Resolved: To, Um, Resolve Some Stuff

I grew up in university towns. My father and grandfather were both professors; when I focus on pop culture, it's likely to be justified with footnotes. Another side effect is the calendar—the school year, the important year, the year that sets grade, due dates, job deadlines—starts in August. January is just back in the saddle after a break (more or less pleasant depending on how much time you had to spend in lab or library). So I never got too worked up about the "New Year's" resolution thing (resolved: to go back for the second semester). I have decided to implement new routines or change habits, but not in January.

These last two years, I've participated in National Novel Writing Month, a group challenge in November to push yourself to write at least 50,000 on a novel, start to finish. The founder says commit yourself to doing this big thing for just one month—that's not taking too much time out of your life. People who study behavior changes, however, say thirty days is about how long it takes to get yourself settled into a new habit, so NaNoWriMocould be a good launch for a writing habit. I've come out of NaNoWriMo each time thinking this writing thing doesn't have to be as hard as I sometimes make it: I can accomplish a lot with the small bits and pieces I have left over after my other obligations have been scheduled. (There's an online word count tracker that you can use to demonstrate this for yourself: you set project goals and it will fill in the daily steps.)

Another aspect of NaNoWriMo that turns out helps me is the public part. You declare to the group that you're doing it—and then here are other people who are doing it too, ready to cheer you on and wrangling with their own problems and coming up with solutions. People who declare New Year's resolutions are building for themselves this kind of support team.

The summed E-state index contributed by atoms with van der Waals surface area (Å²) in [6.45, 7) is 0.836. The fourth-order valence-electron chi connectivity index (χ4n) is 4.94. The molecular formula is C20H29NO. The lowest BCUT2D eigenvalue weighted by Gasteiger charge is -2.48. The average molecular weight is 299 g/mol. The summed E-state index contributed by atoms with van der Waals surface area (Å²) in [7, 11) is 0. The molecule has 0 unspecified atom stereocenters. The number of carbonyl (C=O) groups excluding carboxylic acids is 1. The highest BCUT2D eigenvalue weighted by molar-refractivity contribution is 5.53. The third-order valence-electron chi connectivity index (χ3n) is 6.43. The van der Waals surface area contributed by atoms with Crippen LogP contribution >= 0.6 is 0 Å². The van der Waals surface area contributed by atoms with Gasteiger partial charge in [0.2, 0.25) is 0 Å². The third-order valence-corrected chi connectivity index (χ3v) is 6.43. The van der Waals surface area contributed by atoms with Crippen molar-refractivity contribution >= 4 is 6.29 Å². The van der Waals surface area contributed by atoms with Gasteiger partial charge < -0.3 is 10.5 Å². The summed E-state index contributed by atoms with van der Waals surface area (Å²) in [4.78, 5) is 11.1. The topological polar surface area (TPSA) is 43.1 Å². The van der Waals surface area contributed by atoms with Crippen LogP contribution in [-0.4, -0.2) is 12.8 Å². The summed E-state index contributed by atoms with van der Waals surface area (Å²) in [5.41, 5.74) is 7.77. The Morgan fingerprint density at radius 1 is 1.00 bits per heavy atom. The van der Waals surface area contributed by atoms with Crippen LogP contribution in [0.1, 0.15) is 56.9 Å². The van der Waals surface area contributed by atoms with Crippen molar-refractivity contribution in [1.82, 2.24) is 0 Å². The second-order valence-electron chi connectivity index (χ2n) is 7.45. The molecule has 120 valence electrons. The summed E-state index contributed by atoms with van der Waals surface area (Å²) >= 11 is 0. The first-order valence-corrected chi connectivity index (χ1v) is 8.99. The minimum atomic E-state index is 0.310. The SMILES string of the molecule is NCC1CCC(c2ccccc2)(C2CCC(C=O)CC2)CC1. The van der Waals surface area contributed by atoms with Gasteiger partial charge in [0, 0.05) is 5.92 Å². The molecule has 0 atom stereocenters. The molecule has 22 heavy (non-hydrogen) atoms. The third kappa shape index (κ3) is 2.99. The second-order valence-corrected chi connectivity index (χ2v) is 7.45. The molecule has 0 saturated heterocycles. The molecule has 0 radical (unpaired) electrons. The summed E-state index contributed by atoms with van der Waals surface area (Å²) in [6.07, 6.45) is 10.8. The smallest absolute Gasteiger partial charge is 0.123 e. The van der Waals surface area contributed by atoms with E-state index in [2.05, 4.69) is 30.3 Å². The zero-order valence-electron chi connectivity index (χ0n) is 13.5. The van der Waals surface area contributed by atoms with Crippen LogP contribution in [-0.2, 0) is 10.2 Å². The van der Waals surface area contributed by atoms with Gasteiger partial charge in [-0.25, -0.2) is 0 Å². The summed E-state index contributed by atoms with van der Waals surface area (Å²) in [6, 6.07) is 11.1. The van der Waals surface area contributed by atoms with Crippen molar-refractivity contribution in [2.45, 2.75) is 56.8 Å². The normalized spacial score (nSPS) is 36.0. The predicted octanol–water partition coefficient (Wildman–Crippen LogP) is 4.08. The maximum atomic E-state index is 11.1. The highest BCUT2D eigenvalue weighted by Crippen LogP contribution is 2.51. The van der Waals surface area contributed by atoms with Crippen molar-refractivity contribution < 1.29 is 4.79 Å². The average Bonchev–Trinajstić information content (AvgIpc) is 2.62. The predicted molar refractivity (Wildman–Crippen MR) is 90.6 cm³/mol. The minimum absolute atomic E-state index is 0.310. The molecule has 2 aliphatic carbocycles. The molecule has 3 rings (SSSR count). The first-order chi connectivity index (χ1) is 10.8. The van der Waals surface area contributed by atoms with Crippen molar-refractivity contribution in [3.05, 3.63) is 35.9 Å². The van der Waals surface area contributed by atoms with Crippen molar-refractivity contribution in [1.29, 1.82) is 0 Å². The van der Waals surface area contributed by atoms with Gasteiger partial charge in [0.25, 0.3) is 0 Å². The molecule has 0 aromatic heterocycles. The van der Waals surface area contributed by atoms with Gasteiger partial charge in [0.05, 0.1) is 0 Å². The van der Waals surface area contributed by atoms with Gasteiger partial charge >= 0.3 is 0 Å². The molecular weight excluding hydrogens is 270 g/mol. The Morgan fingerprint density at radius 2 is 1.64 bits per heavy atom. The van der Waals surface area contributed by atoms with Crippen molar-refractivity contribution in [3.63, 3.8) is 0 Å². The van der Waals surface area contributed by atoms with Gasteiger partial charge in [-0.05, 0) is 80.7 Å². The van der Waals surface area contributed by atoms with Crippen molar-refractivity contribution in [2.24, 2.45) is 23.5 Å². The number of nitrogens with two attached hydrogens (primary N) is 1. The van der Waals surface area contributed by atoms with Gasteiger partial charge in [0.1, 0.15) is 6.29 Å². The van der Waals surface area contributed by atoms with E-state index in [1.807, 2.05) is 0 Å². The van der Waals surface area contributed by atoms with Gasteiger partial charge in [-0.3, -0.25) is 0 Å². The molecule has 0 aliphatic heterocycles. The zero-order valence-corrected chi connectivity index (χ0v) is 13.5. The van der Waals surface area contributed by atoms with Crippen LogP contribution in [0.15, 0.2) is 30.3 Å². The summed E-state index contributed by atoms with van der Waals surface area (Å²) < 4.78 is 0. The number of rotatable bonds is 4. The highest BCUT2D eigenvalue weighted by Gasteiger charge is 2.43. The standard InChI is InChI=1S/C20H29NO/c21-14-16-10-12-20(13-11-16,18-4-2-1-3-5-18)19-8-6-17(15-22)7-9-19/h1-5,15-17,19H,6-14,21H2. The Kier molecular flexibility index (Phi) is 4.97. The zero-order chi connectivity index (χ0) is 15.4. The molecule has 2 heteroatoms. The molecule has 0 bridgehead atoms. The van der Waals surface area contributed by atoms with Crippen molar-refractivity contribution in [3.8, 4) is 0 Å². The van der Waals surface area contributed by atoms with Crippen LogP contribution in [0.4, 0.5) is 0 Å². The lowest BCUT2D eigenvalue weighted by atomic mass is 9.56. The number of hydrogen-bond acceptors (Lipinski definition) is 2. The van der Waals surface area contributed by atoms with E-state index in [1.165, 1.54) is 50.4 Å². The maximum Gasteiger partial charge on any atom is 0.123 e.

This year over the Christmas hols, I looked back at what I'd done in 2010 and what I wanted to do, where I wanted to be going—and realized that I was getting bored. A phrase popped into my head that could be a resolution: "more pirate, less PTA." I was mainly thinking clothes, I think. But after I made the resolution, I decided to write a TV script, something I've read a lot about but never attempted. My resolution is a test for the invitations that cross my path: will this stretch me, push me? Is it something new, or more of the same? When I'm feeling well-rested, it feels like a fun resolution to keep.

How do you approach resolutions? What do you get out of making them? Do you make long- or short-term goals? How do you implement them?


  1. Hi Ann Marie -

    Funny you should blog about stretching yourself, as I'm thinking a lot about transformation after seeing Black Swan over the weekend. I also met with writer friends over Christmas who give a name to each year, and this year is the Year of Re-invention. So that's been in the forefront of my mind and I have to say it's already having an effect on me already.

    Resolutions when you really feel like making them definitely have more resonance - it sounds like your traditional feeling of a new year starting in September would be your perfect time to make one.

  2. Julia, I've come to respect naming and listing--to verbalize things really seems to make us more attentive.

    And yes, September is a time of realignment for me. Now I have kids in school, and we have to incorporate the new school year's adventures as well as shift out of summer vacation mode.

  3. Hi Anne Marie:

    Great post! I have a new outlook on setting goals too - not so much New Year's resolutions but a set of goals and long and short term - and a plan to get there. It's tough to do - and I've just started - but I think as writers - it helps us a great deal.

    Hope 2011 brings you much creativity!



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